Although, the declaration makes clear that it is not intended to “undermine” any state’s ability to export UAVs, provisions that make transfers of armed drones contingent upon a recipient’s record of adherence to international obligations could hinder U.S. exports of armed UAV and risk straining relations with allies and partners. This could provide critics of U.S. arms transfers with justification to protest the sale of armed drones to a number of U.S. allies like Saudi Arabia and Jordan that have been criticized for poor human rights records. These objections could create political roadblocks that draw out export approval processes and lead allies to other suppliers. Indeed, in recent years, close U.S. security partners such as Jordan have reportedly sought Chinese-produced drones after growing impatient with U.S. refusals to transfer armed UAVs.
If Washington fails to export drones, even close allies may turn to more eager suppliers, which could have several negative national security consequences.
If Washington fails to export drones, even close allies may turn to more eager suppliers, which could have several negative national security consequences. First, allies may equate the unwillingness to export UAVs with waning U.S. commitment to treaties and other security agreements. Second, drones purchased from non-U.S. suppliers may not be interoperable with U.S. systems, potentially degrading the effectiveness of coalition operations. Third, the U.S. may lose both short- and long-term influence among states that turn to suppliers like China and Israel. In the short term, Washington may lose oversight over drone operations, potentially leading armed UAVs to be employed in ways that violate the law of armed conflict. In the longer term, new suppliers may attempt to chip away at Washington’s broader security sector influence in UAV-recipient states.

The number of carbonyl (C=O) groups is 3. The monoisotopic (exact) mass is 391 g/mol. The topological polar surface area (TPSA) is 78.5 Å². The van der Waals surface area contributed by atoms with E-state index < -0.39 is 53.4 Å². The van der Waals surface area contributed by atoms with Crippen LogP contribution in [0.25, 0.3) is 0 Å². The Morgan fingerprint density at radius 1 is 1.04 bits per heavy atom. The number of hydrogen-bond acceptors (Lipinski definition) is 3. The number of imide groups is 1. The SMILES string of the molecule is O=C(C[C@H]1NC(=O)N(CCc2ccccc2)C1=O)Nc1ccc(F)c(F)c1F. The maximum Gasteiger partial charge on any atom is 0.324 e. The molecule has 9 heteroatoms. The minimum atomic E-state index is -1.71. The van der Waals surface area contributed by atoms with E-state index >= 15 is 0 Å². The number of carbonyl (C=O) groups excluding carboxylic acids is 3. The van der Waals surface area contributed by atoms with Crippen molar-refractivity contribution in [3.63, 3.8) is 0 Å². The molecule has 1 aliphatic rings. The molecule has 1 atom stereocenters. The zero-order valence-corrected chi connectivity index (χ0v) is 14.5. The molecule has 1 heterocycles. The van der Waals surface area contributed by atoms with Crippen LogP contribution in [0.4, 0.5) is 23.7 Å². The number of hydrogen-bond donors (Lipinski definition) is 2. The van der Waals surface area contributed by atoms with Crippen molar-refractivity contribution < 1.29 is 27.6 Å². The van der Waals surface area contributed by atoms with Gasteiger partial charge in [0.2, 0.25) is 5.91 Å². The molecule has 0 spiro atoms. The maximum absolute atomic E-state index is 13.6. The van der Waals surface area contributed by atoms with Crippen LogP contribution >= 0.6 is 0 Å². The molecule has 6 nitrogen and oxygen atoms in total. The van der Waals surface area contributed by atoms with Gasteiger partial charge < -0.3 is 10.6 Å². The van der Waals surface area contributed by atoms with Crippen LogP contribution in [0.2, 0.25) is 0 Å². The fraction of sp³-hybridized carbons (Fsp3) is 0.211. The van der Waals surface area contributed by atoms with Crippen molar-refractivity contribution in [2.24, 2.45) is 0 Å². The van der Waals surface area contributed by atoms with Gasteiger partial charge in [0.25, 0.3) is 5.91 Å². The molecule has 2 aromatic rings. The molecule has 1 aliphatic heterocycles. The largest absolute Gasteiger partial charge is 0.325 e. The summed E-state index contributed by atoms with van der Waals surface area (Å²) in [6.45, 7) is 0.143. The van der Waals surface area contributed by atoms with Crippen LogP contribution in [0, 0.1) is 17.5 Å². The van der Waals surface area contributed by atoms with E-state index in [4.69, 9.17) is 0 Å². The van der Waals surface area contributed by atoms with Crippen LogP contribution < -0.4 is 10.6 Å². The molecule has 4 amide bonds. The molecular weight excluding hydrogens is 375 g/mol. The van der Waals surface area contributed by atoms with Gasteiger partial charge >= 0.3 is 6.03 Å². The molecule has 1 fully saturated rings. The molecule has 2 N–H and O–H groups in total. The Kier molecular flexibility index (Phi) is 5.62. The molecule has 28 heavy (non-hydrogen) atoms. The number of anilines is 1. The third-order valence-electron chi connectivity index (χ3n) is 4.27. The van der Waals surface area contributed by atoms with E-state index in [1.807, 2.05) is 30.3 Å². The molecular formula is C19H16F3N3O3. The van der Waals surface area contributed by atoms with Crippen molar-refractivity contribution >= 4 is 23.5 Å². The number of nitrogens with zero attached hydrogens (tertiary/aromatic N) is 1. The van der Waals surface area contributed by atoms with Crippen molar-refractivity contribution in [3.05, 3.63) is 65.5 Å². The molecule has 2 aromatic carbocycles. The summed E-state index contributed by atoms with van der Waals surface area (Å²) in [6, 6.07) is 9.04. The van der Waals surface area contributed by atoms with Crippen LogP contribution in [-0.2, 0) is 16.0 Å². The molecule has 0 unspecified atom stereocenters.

So how can Washington control the proliferation and use of armed and strike-enabled UAVs without infringing on its national security? First, Washington must recognize the need for more rigorous international standards for UAV exports and operations. Even if the joint declaration does little to inhibit drone proliferation, it is a large step in the right direction. Second, Washington must work to secure buy-in from all major UAV exporters and operators for an agreement to have any significant effect on the proliferation and employment of armed drones. Third, if suppliers like China and Russia don’t sign on, the U.S. must not allow the declaration to hamper its relations with allies and partners by hindering the export of armed and strike-enabled UAVs. Washington must take into account a recipient’s human rights records, but must also consider the potential ramifications of denying transfers of drones to close allies. Even with the most optimistic assumptions, establishing comprehensive, international UAV standards will take time, and the proliferation of armed UAVs will continue for the foreseeable future.